"We show that this exceptional warmth well north of the Arctic Circle occurred throughout both warm and cold orbital cycles and coincides with a long interval of 1.2 million years when other researchers from the ANDRILL project have shown the West Antarctic Ice Sheet did not exist," the authors point out.

Hence both poles share some common history, but the pace of change differed.

Along with Brigham-Grette, her co-authors Martin Melles of the University of Cologne, Germany, and Pavel Minyuk of Russia's Northeast Interdisciplinary Scientific Research Institute, Magadan, led research teams on the project. Robert DeConto, also at the University of Massachusetts, led the climate-modeling efforts. These data were compared with ecosystem reconstructions performed by collaborators at University of Berlin and University of Cologne.

The Lake E cores provide a terrestrial perspective on the stepped pacing of several portions of the climate system through the transition from a warm, forested Arctic to the first occurrence of land ice, Brigham-Grette says, and the eventual onset of major glacial-interglacial cycles.

"It is very impressive that summer temperatures during warm intervals even as late as 2.2 million years ago were always warmer than in our pre-Industrial reconstructions," she added.

Minyuk notes that they also observed a major drop in Arctic precipitation at around the same time large Northern Hemispheric ice sheets first expanded and ocean conditions changed in the North Pacific. This has major implications for understanding what drove the onset of the ice ages.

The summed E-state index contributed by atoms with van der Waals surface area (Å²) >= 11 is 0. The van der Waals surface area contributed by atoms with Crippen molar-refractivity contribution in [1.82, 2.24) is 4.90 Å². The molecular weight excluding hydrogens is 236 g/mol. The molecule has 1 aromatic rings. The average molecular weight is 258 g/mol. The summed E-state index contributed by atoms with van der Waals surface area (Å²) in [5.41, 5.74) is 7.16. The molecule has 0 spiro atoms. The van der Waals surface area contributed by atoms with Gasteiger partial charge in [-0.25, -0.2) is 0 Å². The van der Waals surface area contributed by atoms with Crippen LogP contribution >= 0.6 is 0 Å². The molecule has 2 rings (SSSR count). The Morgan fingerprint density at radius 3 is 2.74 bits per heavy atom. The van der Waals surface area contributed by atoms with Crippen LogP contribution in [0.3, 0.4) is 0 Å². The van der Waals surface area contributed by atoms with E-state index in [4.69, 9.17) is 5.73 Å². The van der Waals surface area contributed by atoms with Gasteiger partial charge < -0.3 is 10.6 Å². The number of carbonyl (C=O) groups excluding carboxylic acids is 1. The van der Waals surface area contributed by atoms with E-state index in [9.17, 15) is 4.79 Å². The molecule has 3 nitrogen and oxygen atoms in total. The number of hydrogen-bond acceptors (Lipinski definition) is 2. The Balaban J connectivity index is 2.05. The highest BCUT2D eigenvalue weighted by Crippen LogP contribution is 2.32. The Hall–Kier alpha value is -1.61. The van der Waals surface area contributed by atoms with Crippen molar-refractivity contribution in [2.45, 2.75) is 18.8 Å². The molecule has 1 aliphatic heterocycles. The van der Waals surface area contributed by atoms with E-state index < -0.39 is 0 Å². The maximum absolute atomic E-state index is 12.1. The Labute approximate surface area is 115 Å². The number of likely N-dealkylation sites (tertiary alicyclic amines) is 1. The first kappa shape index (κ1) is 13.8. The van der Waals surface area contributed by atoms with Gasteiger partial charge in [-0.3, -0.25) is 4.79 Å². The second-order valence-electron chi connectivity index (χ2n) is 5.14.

The sediment core also reveals that even during the first major "cold snap" to show up in the record 3.3 million years ago, temperatures in the western Arctic were similar to recent averages of the past 12,000 years. "Most importantly, conditions were not 'glacial,' raising new questions as to the timing of the first appearance of ice sheets in the Northern Hemisphere," the authors add.

This week's paper is the second article published in Science by these authors using data from the Lake E project. Their first in July 2012 covered the period from the present to 2.8 million years ago, while the current work addresses the record from 2.2 to 3.6 million years.

"This latest paper completes our goal of providing an overview of new knowledge of the evolution of Arctic change across the Western borderlands back to 3.6 million years and places this record into a global context with comparisons to records in the Pacific, the Atlantic and Antarctica," Melles points out.

The Lake E paleoclimate reconstructions and climate modeling are consistent with estimates made by other research groups that support the idea that Earth's climate sensitivity to carbon dioxide may well be higher than suggested by the 2007 report of the Intergovernmental Panel on Climate Change.

Media Contacts
Peter West, NSF (703) 292-7530 pwest@nsf.gov
Janet Lathrop, University of Massachusetts Amherst
(413) 545-0444 jlathrop@admin.umass.edu
Principal Investigators
Julie Brigham-Grette, University of Massachusetts Amherst
(413) 545-4840 juliebg@geo.umass.edu
The National Science Foundation (NSF) is an independent federal agency that supports fundamental research and education across all fields of science and engineering. In fiscal year (FY) 2012, its budget was $7.0 billion. NSF funds reach all 50 states through grants to nearly 2,000 colleges, universities and other institutions. Each year, NSF receives about 50,000 competitive requests for funding, and makes about 11,500 new funding awards. NSF also awards about $593 million in professional and service contracts yearly.

Peter West | EurekAlert!
Further information:
http://www.nsf.gov